8 Ways to Improve Gut Health (Without Probiotics)
Raise your hand if you don’t want a healthier gut? We didn’t think so. A healthy microbiome is tied to improved immunity, metabolism, mood, and longevity. And we all want those things. But, what’s the best way to improve your gut health? Though eating well and taking probiotics are important, it turns out there are some changes to your lifestyle that can have an impact, too.
In reading the New York Times bestseller Genius Foods by Max Lugavere (about one of our other favorite topics, brain health), we came across this handy list of ways to boost your gut health that don’t include adding another supplement to your routine.
1. Avoid antibacterial soaps and hand sanitizers.
As we’re living in COVID times, this one is a bit tricky. But, over-washing can actually have a negative effect on your immune system. And you don’t need to use antibacterial soap; any old bar of soap is effective against the coronavirus.
2. Embrace nature.
When you go outdoors, you expose yourself to millions of microbes! In fact, exposing children to dirt and germs is actually essential for strengthening their immune system.
3. Drink filtered water.
The use of chlorine to eliminate outbreaks of waterborne pathogens in developing nations is a great thing, but many first-world water supplies tend to be over-treated with chlorine.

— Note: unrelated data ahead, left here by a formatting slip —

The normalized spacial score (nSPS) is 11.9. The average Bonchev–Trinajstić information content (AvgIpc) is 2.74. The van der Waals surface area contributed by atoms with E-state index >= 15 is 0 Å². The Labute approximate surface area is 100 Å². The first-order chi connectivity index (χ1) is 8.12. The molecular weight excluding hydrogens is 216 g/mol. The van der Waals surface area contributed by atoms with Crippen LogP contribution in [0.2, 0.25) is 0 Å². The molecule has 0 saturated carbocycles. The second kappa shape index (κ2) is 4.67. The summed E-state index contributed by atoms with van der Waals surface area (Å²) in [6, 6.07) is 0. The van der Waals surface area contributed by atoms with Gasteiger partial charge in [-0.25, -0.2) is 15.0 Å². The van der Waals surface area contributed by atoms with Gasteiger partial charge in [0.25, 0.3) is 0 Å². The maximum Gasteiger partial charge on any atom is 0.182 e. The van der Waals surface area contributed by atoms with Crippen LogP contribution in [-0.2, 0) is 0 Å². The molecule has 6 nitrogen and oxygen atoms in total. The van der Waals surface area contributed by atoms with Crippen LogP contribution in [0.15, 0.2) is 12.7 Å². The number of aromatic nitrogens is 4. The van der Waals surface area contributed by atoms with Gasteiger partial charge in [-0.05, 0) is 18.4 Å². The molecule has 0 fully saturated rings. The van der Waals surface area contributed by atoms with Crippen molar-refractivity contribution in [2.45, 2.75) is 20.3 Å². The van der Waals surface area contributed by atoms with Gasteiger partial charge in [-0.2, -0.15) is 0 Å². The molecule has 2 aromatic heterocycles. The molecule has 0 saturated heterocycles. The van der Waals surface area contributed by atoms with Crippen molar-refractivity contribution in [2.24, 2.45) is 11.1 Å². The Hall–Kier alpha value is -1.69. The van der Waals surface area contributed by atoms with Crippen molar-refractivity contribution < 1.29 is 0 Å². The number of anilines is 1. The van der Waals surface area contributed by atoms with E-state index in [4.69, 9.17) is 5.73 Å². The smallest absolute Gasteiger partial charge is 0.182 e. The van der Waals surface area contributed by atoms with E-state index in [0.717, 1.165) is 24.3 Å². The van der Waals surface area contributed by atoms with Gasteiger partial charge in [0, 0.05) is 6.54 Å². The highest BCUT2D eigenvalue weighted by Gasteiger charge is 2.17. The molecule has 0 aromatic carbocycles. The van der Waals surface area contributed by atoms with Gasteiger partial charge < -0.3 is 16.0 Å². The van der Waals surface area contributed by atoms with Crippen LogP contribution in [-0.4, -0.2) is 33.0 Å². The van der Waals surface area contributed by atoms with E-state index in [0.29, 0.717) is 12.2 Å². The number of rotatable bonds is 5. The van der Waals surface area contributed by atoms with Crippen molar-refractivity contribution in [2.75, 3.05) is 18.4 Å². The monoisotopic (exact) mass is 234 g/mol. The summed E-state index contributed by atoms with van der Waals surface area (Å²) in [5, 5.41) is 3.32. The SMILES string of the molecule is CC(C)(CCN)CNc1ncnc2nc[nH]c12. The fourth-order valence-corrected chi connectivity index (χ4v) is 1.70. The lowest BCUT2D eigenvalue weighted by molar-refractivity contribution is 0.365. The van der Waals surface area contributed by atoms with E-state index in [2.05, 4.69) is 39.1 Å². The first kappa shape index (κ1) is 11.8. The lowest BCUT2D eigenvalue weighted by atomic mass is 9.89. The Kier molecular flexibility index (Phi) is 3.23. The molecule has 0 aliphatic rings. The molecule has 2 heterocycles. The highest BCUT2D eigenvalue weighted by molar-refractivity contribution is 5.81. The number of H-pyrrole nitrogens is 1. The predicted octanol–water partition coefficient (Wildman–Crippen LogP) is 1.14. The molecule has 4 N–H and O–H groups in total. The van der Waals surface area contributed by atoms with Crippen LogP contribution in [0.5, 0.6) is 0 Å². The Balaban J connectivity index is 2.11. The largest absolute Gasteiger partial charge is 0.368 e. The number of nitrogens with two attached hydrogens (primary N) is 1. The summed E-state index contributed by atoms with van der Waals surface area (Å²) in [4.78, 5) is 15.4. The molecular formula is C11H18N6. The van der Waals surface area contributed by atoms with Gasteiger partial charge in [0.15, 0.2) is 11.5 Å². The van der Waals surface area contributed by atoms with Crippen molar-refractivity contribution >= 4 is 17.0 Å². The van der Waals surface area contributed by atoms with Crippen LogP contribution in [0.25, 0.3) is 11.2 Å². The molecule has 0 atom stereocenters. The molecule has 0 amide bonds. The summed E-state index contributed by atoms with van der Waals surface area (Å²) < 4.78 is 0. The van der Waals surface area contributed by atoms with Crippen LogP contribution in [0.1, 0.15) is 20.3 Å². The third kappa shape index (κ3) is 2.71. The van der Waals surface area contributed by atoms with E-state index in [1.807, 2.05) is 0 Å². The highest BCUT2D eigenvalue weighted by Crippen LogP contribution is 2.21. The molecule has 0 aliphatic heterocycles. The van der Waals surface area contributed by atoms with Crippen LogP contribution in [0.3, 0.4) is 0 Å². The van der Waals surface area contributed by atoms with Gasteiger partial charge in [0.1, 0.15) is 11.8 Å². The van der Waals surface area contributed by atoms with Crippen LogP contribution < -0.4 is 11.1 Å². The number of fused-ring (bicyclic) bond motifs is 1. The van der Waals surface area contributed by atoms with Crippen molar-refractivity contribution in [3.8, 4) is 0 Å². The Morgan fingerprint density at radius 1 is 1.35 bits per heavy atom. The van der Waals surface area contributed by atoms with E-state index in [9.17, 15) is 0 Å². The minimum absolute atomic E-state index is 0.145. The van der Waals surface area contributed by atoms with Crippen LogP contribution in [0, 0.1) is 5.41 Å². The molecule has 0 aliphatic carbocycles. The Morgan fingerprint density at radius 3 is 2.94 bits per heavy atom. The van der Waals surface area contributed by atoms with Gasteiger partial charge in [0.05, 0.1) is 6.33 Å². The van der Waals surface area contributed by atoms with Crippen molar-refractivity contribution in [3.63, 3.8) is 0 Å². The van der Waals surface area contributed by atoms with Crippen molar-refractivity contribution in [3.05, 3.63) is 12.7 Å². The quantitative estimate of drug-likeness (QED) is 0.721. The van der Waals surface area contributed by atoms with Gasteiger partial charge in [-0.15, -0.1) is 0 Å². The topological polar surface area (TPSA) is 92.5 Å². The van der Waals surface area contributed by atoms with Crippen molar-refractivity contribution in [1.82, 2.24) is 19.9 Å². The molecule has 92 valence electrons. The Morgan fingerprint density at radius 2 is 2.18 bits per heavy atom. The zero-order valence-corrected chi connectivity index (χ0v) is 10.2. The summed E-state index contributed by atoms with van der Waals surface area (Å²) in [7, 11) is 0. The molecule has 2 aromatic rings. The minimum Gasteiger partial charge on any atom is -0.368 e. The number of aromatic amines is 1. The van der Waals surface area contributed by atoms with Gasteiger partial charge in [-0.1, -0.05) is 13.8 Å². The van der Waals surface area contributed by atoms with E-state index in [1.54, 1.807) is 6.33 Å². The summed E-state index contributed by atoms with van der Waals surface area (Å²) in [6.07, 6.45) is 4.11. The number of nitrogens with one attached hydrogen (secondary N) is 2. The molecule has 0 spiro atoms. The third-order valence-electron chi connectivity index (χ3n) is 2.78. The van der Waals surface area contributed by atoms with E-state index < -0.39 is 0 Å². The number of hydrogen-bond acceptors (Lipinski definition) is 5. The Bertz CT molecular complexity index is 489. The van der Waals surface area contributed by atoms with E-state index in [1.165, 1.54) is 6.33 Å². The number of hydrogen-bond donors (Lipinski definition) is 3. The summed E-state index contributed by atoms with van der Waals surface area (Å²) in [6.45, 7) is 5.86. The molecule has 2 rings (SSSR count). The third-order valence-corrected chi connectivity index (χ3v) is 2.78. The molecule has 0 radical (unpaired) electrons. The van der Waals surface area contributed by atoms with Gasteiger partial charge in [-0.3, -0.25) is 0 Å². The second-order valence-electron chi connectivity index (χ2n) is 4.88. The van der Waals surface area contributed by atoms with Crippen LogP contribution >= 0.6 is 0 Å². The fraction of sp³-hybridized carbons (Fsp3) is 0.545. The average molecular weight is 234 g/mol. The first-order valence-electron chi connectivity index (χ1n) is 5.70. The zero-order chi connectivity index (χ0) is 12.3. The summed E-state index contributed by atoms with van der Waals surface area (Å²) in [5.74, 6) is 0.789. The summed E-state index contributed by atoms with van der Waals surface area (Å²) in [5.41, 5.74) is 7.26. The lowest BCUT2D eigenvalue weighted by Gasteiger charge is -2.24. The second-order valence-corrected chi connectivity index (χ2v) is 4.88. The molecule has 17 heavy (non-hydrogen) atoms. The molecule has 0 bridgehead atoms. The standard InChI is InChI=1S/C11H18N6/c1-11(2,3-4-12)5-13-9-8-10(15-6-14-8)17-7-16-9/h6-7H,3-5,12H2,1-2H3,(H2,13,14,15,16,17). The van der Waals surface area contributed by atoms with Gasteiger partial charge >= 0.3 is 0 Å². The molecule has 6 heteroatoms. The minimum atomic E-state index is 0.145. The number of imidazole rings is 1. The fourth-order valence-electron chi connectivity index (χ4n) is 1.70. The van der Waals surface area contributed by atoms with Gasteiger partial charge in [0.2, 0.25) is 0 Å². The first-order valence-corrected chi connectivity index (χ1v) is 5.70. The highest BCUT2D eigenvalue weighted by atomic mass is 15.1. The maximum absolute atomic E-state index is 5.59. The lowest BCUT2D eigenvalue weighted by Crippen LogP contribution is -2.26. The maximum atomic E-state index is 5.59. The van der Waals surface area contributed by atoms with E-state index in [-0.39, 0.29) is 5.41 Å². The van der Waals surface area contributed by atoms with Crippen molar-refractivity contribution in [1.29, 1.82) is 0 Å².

4. Shower less.
Or use soap more sparingly, perhaps only every other shower. The resulting increase in mating scent molecules called pheromones may even help your dating life. Shampoo once or twice a week at most—there’s no reason to shampoo every day.
5. Buy organic produce whenever possible.
Organic produce will be richer in antioxidant polyphenols, which support butyrate-producing bacteria as well as a healthy mucosa.
6. Avoid taking broad-spectrum antibiotics unless absolutely necessary.
Antibiotics can save lives when appropriate—this is an undeniable truth. However, 30 percent of antibiotics prescribed in the United States are completely unnecessary according to recent research, and they can devastate the microbial ecosystem. This can make room for opportunistic pathogens like C. difficile to take over instead.
7. Adopt a pet.
There are millions of homeless animals in shelters all around the United States that would be happy to help you increase your microbial diversity. Women who have a dog in their homes when pregnant are less likely to have children with allergies, and kids who grow up with dogs are 15 percent less likely to develop asthma. Living with a dog is one of the top ways to increase the microbial diversity of the home and in the gut.
8. Slow down.
Digestion takes place when you are relaxed, hence the term “rest and digest.” Eating on the go can set off a cascade of stress response mechanisms in the body that compromise digestion, not only impairing your absorption of nutrients but affecting your bacterial friends’ access to them as well.
Excerpted with permission from the book Genius Foods: Become Smarter, Happier, and More Productive While Protecting Your Brain for Life by Max Lugavere with Paul Grewal, MD. Copyright © 2018 by Max Lugavere. Published on March 03, 2018 by Harper Wave, an imprint of HarperCollins Publishers.
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